IV

While a majority of jurisdictions now recognize some type of "handbook exception" to the employment-at-will doctrine,[12] there is no clear consensus *449 as to either the legal theory supporting the handbook exception or the scope of the exception. Some of the cases suggest that enforceability of a handbook policy turns on an individual employee's reliance upon its provisions,[13] though the extent to which detrimental reliance or promissory estoppel is a necessary element is not always made clear. Other courts have employed the unilateral contract theory to find an offer and acceptance of handbook provisions as terms of an employment contract.[14]

The issue now before us whether a written discharge-for-cause policy may be modified by the employer without explicit reservation at the outset of the right to do so has been addressed by two other courts. In Chambers v Valley Nat'l Bank, 3 IER Cases 1476 (Ariz, 1988); a bank employee hired in 1971 claimed that her layoff in 1987 breached a contractual obligation created by the bank's personnel manual. In 1984, following adoption by the Arizona Supreme Court of a handbook *450 exception[15] to the employment-at-will doctrine, the bank revised its manual and disclaimed any obligation to discharge only for cause. The United States District Court for the District of Arizona held that, given the 1984 disclaimer, the plaintiff could not reasonably have relied thereafter on the handbook as creating a contract guaranteeing discharge only for cause. Chambers, supra, p 1478. The court characterized the disclaimer as an offer of modification of a unilateral contract which the plaintiff accepted by continuing to work for the bank.

In Thompson v Kings Entertainment Co, 653 F Supp 871 (ED Va, 1987), the plaintiff employee painted signs at a Virginia theme park. In 1980, three years after he was hired, the plaintiff was given a personnel manual which included a discharge-for-cause provision. Subsequently, the theme park changed ownership, and in July, 1985, a new manual providing for employment at will was distributed. In August, 1985, the plaintiff was discharged, and he thereafter filed a diversity action in federal court, contending that the 1980 manual and various representations of his employer rebutted the presumption of employment at will. His employer argued that even if the 1980 manual created a discharge-for-cause contract, distribution in 1985 of the new manual served to reinvoke plaintiff's employment-at-will status.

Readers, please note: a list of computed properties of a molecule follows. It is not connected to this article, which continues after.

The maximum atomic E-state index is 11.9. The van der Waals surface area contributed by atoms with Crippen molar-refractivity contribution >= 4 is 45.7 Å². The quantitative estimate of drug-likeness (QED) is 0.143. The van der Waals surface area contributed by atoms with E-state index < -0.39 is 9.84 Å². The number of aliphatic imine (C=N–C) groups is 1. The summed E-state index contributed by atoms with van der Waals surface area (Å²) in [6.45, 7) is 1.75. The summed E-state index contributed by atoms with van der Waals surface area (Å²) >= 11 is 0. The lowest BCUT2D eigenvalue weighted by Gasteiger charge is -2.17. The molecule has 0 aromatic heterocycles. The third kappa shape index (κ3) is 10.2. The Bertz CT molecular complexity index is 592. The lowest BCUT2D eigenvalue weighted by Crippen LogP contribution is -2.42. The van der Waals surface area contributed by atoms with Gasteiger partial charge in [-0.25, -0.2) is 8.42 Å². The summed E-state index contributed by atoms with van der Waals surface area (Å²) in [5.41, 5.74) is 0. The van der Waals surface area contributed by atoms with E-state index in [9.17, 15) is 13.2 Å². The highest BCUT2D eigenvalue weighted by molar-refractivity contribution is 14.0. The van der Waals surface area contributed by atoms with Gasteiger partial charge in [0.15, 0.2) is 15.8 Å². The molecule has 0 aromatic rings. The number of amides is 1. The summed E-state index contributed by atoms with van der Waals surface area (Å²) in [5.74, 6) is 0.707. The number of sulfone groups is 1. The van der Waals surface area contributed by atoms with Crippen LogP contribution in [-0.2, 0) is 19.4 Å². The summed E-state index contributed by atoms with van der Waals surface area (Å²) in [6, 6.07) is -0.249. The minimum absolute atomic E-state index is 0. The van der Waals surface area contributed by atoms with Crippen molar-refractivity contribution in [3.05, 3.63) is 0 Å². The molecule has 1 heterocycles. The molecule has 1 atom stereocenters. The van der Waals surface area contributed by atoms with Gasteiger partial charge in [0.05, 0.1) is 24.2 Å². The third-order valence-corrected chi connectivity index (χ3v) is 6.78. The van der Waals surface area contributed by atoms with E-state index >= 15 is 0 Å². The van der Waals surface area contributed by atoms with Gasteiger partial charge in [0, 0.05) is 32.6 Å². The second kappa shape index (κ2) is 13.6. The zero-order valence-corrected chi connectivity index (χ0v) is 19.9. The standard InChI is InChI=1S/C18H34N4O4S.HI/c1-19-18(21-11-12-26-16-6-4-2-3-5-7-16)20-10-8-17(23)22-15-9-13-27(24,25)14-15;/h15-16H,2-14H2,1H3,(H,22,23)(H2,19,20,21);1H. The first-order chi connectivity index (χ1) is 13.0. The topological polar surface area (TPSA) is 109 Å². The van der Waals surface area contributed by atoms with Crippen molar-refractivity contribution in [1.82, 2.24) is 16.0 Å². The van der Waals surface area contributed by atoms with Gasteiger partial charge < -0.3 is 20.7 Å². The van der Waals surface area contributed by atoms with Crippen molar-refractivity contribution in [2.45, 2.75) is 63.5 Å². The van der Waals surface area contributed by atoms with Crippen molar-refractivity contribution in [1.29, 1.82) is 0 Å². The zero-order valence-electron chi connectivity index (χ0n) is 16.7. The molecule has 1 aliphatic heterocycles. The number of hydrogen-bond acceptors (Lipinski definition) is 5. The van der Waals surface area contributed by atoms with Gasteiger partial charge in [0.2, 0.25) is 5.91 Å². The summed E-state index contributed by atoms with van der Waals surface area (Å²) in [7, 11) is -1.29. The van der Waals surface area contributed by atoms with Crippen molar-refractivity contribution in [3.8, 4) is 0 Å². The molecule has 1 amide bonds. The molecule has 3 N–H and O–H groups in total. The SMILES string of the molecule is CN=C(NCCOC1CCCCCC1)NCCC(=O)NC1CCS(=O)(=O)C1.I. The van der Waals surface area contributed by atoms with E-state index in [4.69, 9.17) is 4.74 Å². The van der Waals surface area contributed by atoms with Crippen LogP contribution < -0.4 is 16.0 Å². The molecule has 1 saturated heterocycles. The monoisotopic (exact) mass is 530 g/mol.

Even though the Virginia Supreme Court had not recognized a handbook exception, the federal district court nevertheless rejected the employer's motion for summary judgment, finding that the effect of the 1985 manual on plaintiff's status turned on whether he had accepted the change of status and received consideration for it. The court *451 held that acceptance could not be inferred merely from plaintiff's continuing to work, and remanded the case for a jury determination of the questions of acceptance and consideration. Thompson, supra, p 876.

In addition, courts in at least five other jurisdictions have commented in dicta on the effect under similar circumstances of an employer's modification of written employment policy statements. Four of these courts have employed unilateral contract theory to analyze the enforceability of handbook provisions. In the earliest of such cases, Langdon v Saga Corp, 569 P2d 524, 528 (Okla Ct App, 1976), an Oklahoma appellate court concluded that a personnel manual's provision could supplant prior contractual terms and become a new contract "which defined the employer-employee relationship during the period the policy was in effect and the employee performed." (Emphasis added.) This conclusion was adopted by the United States Court of Appeals for the Tenth Circuit, applying Oklahoma law, in Vinyard v King, 728 F2d 428, 432 (CA 10, 1984).

The Minnesota Supreme Court, in Pine River State Bank v Mettille, 333 NW2d 622, 627 (Minn, 1983), noted that contractual obligations arising from handbooks are revocable by modification.

In the case of unilateral contracts for employment, where an at-will employee retains employment with knowledge of new or changed conditions, the new or changed conditions may become a contractual obligation. In this manner, an original employment contract may be modified or replaced by a subsequent unilateral contract.

The Supreme Court of New Jersey suggested in a footnoted dictum that contractual obligations *452 arising from handbooks are revocable for legitimate business reasons.

The contract arising from the manual is of indefinite duration. It is not the extraordinary "lifetime" contract explicitly claimed in Savarese [v Pyrene Mfg Co, 9 NJ 595; 89 A2d 237 (1952)]. For example, a contract arising from a manual ordinarily may be terminated when the employee's performance is inadequate; when business circumstances require a general reduction in the employment force, the positions eliminated including that of plaintiff; when those same circumstances require the elimination of employees performing a certain function, for instance, for technological reasons, and plaintiff performed such functions; when business conditions require a general reduction in salary, a reduction that brings plaintiff's pay below that which he is willing to accept; or when any change, including the cessation of business, requires the elimination of plaintiff's position, an elimination made in good faith in pursuit of legitimate business objectives: all of these terminations, long before the expiration of "lifetime" employment, are ordinarily contemplated in a contract arising from a manual, although the list does not purport to be exhaustive. [Woolley v Hoffman-LaRoche, Inc, 99 NJ 284, 301, n 8; 491 A2d 1257, 1266 (1985).]